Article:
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06-04-07, 08:56 AM #1
- Join Date
- Jun 2002
- Jacksonville, NC
Marine remembers comrade who didn't duck duty
Marine remembers comrade who didn't duck duty
Spanish Fort resident recalls serving with a heroic
Monday, June 04, 2007
The U.S. Marines in his platoon during World War II called him sergeant.
During the war, he stayed on the front lines with the 2nd Marine Division.
His fellow Marines even awarded him a Purple Heart after he was wounded in intense fighting, although the battle was more like fowl play. He actually came under attack by a Japanese rooster.
Siwash wasn't your typical Marine.
He was a New Zealand duck.
"You kept seeing that duck around," said Spanish Fort resident John E. Stone, a retired colonel in the United States Marine Corps Reserve who served in WWII from August 1942 to March 1945.
Siwash, who was adopted by Stone's battalion as its mascot, even made Life magazine.
Holding up the Jan. 17, 1944 issue of Life, the 90-year-old Stone showed a full-page photograph spread on Siwash. Stone said he has considered donating the magazine to the National World War II Museum in New Orleans.
Stone, who lives in Westminster Village, paid $30 for the magazine to a Texas company that sells vintage periodicals. In 1944, it cost 10 cents.
"The picture shows Siwash perched on a Japanese bunker still quacking after his encounter with the enemy," said Stone, referring to the duck's battle with the Japanese rooster.
Through all these years, Stone said he never forgot about the duck.
Stone said a sergeant in the battalion claimed he won the duck at a raffle while they were in New Zealand in 1943.
"We wondered how that happened," said Stone, who admitted to being skeptical about how the duck was acquired.
Likewise, Stone wasn't sure how Siwash got his name. But according to several Web sites that mention Siwash and his escapades during the war, he was won in a poker game by a Marine in Stone's battalion.
Retired Marine Cpl. Robert L. George of Oklahoma made a reference to Siwash in a speech in April 2005, according to the Commemorative Air Force Web site.
"We had a couple, three guys who were gambling every night, poker players, drinking beer," George was quoted as saying in his speech.
"They went down to the carnival in Wellington, New Zealand, and had won these two little ducks.
"And they named them after each other."
One of the Marines was named Siwash.
The duck was mentioned in a historical account about Marine mascots on the Marine Corps Recruit Depot Museum Historical Society's Web site in San Diego, Calif.
"On the battlefield, Siwash was always the last to waddle into a foxhole and the last to get out," according to a posting on the Web site.
Soldiers even wrote about Siwash to their families back home.
A letter dated Dec. 18, 1943, written by a lieutenant commander to his parents, read: "The Artillery battery attached to us are a crazy bunch." "They acquired a duck in Wellington who they named Siwash.
"Siwash was given beer for fluids and was tight most of the time, " said the letter posted on *************.
The letter made reference to the duck's fight with the rooster after arriving at the island of Tarawa in the Gilbert Islands about 2,500 miles southwest of Hawaii.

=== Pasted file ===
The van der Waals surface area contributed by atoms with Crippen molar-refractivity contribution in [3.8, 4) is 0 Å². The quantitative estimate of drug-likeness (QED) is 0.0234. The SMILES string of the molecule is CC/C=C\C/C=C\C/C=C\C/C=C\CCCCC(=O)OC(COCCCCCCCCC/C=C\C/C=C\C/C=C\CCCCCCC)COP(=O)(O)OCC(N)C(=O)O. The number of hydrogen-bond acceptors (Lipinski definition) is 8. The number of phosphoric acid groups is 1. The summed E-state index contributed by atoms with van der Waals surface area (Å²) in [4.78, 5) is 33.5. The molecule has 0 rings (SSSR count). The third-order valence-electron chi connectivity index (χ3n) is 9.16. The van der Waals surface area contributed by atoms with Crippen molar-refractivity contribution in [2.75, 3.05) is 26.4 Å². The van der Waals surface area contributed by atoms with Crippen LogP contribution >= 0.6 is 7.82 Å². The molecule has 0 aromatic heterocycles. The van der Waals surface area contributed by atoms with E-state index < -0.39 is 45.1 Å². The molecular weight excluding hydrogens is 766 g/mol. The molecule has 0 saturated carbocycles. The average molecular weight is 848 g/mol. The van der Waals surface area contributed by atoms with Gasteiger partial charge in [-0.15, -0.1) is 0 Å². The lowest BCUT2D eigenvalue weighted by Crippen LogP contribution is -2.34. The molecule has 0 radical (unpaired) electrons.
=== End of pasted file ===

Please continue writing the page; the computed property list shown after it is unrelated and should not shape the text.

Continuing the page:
"The boys gave him the Purple Heart -- the medal for wounds received in action," read the letter. "Siwash is now back here with the boys completely recovered."
Stone said Siwash was treated like one of the Marines, he was given beer and allowed to watch boxing matches inside the ring.
"Every time we had a social event they would give him a beer and he'd get drunk," Stone said.
When Siwash had enough beer, he said, he would shake his head from side to side, an indication to the Marines the duck was having a good time.
Everywhere the Marines landed, Siwash was there, Stone said.
When Stone's unit was sent to Tarawa, he said fighting was still fierce and the safest place to be was on one end of the island. After landing on the island, Stone said he was on the end of a dock where equipment had been unloaded off a U.S. Navy ship when he noticed a crate.
"I heard something quacking," he recalled, looking down at the box. "Here was Siwash."
He later learned that someone put Siwash in the crate, covered it with canvas and hid it in a truck on board the Navy ship.
He said they had to camouflage Siwash again when they sailed to Hawaii.
"Upon arrival offshore at Hilo, it became necessary to offload Siwash by rope over the side of the ship to maintain his security," Stone said.
Stone said after the Marines reached Hawaii they noticed Siwash was moulting, an indication to them that he might have been a she.
"Had this knowledge been known by her fellow Marines, the battle on Tarawa with the rooster would not have been permitted," Stone said. "Marines do not want their lady Marines to engage in personal combat with the enemy."
The veteran said after the war he heard that Siwash was at a banquet at the Sir Francis Drake Hotel in San Francisco, where he was honored for his "outstanding war record."
Siwash also went on a war bond tour after arriving back in the United States.
Stone said he was also told that Siwash eventually ended up in the San Diego Zoo.
"The last time I remember seeing him he was in a boxing ring in Hawaii," Stone said. "He had been drinking pretty good."
IN LOVING MEMORY OF MY LATE HUSBAND, SSgt Roger A. Alfano, USMC
ONE PROUD MARINE
Once a Marine...Always a Marine
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